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The fundamentals of turbocharging

Turbocharging can revolutionize your engines, offering up to 400% more power than a naturally aspirated engine, along with significant savings when it comes to fuel and emissions. Read on, as we look at the fundamentals of turbocharging.

Turbocharging can revolutionize your engines, offering up to 400% more power than a naturally aspirated engine. Forced induction isn’t just about performance, however, with the potential to save up to 10% when it comes to fuel, and potentially even more when it comes to emissions. Read on, as we look at the fundamentals of turbocharging.

Perhaps surprisingly, the concept of forced induction – including turbocharging and supercharging – has been around for well over 100 years, and ABB Turbocharging has been at the forefront since the very beginning.

A turbocharger is an auxiliary component that helps to improve internal combustion engine power density and efficiency. To achieve this, the turbocharger turbine recovers a part of the exhaust energy which would have been otherwise lost, by expanding exhaust gases around a rotating wheel called a turbine wheel.

The turbine wheel is driven into rotation and its mechanical power is transmitted to the compressor, which vacuums fresh ambient air and compresses it toward the engine intake receiver. This gives the engine a higher air mass per cycle.

This additional boost can multiply the output power of an engine in comparison to a naturally aspirated engine, and can also result in substantial fuel consumption, CO2 and other emission reductions.

Turbocharging in numbers

It’s when you start to drill down into the numbers that turbocharging really makes sense, however, offering unbeatable value for the customer. For example, turbochargers for two-stroke engines commonly used in container, tanker and bulker ships can provide up to 400% more power at a price that’s considerably less than 1% of the vessel’s cost.

Despite equating to around 10% of the overall engine cost, turbochargers on two-stroke engines can provide up to 75% of the engine’s power, supporting a power range of between 2,000 and 80,000 kW per engine.

The numbers are just as impressive when it comes to the four-stroke engines found in a much wider range of appliances, covering everything from ships to power plants and rail to construction machinery.

Once again turbochargers equate to around 10% of the engine’s overall cost, with the ability to provide up to 75% of the engine’s power. With four-stroke engines, turbochargers help to provide a power range between 500 and 20,000 kW per engine.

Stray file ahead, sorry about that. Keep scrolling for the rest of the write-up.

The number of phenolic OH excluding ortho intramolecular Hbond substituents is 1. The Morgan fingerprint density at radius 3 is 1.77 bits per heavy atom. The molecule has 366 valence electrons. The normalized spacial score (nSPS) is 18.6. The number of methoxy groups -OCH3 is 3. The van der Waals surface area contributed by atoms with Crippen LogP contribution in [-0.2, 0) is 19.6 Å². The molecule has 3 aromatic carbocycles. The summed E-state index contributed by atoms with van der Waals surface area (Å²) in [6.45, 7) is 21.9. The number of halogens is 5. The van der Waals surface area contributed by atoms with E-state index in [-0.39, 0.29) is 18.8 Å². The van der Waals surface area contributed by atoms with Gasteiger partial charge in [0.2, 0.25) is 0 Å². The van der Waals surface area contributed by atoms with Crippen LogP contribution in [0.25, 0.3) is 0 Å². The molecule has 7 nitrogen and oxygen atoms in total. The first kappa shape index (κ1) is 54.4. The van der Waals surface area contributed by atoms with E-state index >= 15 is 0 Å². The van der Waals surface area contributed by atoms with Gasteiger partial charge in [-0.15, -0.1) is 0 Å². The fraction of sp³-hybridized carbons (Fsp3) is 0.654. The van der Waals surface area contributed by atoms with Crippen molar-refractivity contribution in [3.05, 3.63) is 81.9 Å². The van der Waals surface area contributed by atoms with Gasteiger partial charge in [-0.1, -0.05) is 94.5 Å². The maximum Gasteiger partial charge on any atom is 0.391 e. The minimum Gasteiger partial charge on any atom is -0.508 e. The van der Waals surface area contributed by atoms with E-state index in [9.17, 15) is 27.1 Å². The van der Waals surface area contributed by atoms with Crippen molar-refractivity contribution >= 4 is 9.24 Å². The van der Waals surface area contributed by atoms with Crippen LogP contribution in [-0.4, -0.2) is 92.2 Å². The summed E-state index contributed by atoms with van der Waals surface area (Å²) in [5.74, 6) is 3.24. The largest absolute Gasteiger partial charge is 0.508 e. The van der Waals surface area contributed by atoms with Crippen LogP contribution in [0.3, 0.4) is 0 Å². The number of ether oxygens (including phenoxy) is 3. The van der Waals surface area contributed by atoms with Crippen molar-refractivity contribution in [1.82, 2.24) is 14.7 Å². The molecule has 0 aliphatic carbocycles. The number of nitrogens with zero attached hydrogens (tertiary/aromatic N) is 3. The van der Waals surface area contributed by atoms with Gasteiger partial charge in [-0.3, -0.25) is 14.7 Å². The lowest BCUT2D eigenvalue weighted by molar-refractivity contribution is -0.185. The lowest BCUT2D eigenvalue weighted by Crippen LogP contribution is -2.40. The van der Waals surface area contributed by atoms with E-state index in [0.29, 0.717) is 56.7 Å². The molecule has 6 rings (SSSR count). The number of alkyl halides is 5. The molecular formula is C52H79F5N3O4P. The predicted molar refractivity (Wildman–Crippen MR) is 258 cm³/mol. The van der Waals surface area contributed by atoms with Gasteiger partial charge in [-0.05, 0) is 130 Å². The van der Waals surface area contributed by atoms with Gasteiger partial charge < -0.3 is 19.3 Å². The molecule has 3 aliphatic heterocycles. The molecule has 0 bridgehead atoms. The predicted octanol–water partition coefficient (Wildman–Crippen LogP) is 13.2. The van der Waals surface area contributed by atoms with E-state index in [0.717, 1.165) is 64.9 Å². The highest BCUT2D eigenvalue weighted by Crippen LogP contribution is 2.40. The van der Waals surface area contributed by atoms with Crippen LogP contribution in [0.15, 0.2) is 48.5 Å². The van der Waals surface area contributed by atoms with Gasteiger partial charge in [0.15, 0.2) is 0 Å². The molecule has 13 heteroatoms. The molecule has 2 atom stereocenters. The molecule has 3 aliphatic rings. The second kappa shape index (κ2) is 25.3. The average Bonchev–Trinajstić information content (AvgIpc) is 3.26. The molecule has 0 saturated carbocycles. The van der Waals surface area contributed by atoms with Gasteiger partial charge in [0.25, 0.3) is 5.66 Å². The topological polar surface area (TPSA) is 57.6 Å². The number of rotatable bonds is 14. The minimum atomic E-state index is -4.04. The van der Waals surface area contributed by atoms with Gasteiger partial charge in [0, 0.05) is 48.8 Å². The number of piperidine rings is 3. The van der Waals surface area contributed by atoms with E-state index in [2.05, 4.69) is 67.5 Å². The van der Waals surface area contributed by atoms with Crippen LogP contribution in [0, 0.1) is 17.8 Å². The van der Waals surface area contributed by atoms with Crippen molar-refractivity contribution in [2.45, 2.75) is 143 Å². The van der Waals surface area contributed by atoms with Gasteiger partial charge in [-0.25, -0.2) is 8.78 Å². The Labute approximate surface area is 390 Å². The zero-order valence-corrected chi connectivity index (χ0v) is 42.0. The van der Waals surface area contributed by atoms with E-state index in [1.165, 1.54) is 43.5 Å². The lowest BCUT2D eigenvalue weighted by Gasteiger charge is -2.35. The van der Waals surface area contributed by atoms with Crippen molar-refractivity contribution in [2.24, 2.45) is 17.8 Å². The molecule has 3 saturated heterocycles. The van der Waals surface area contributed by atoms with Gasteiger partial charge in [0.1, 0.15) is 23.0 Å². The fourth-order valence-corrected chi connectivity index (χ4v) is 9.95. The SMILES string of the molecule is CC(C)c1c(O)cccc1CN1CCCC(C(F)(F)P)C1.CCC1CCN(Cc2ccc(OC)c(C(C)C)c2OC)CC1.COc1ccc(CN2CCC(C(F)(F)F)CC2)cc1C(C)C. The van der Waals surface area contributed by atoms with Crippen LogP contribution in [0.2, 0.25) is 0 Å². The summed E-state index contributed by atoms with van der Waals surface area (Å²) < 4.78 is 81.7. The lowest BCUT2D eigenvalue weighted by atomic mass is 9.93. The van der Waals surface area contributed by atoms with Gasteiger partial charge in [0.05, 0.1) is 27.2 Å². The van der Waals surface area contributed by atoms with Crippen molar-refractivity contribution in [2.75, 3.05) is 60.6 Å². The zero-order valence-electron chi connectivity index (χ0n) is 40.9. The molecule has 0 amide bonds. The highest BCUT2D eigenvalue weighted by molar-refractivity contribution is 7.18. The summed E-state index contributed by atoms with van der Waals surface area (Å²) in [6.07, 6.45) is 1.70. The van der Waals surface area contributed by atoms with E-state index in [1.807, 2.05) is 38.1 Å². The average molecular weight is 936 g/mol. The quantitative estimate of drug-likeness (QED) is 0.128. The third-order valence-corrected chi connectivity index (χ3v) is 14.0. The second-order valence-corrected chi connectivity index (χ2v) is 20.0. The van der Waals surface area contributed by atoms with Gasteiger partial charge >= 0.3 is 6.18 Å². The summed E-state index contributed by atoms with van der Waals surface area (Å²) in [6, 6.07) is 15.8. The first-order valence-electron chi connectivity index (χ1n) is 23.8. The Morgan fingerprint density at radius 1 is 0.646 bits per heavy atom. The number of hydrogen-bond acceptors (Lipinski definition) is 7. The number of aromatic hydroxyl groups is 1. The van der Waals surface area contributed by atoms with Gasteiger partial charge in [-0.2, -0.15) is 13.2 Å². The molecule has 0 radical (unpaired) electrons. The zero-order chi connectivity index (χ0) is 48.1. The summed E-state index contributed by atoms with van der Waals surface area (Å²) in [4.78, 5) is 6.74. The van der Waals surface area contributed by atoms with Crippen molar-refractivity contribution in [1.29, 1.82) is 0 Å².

Huge savings for owner/operators

Such a boost in efficiency and performance is particularly apparent when it comes to selecting the best engine for a specific application. To achieve a similar power output, a naturally aspirated engine can be up to three or four times the size of its turbocharged equivalent, which has a cost in several different areas.

For example, while a naturally aspirated Diesel engine putting out 2,000 kW is likely to weigh around 110 tons on average, the turbocharged equivalent is a lot smaller, weighing an average 20-30 tons. That’s a difference of at least 73%, and the 80-ton or more saving alone will have an impact on efficiency.

« While a naturally aspirated engine putting out 2,000 kW is likely to weigh around 110 tons on average, the turbocharged equivalent is a lot smaller, weighing an average 20-30 tons »

There’s also a big difference when it comes to fuel efficiency. Using the same example of an average 2,000 kW engine with a 25-year lifecycle at 50% load, the turbocharged version is likely to be around 14% more efficient, requiring 41,600 tons of fuel compared to 48,200 tons for the naturally aspirated version.

CO2 emissions see a similar 14% drop, with the ship owner/operator saving 23,000 tons of CO2 over 25 years simply by opting for a turbocharged engine. NOx emissions are reduced by 9%, at 2,900 tons compared to 3,200 tons.

Check out the full range of savings below

Manufacture and operation of a 2,000 kW Diesel engine(1)

Normally Aspirated Turbocharged Savings Savings (percentage)
Weight 110 tons 30 tons -80 tons -73%
Fuel consumption 48,200 tons 41,600 tons -6,600 tons -14%
CO2 emissions 167,500 tons 144,500 tons -23,000 tons -14%
NOx emissions 3,200 tons 2,900 tons -300 tons -9%

(1)Assumptions:
– 2,000 kW average engine output from over 200,000 ABB TCs in operation
– Lifecycle 25 years operation, 50% power demand

While turbochargers themselves are far from simple devices, with a lot of engineering knowledge and expertise going into their design and manufacture, the benefits really are easy for anybody to see.

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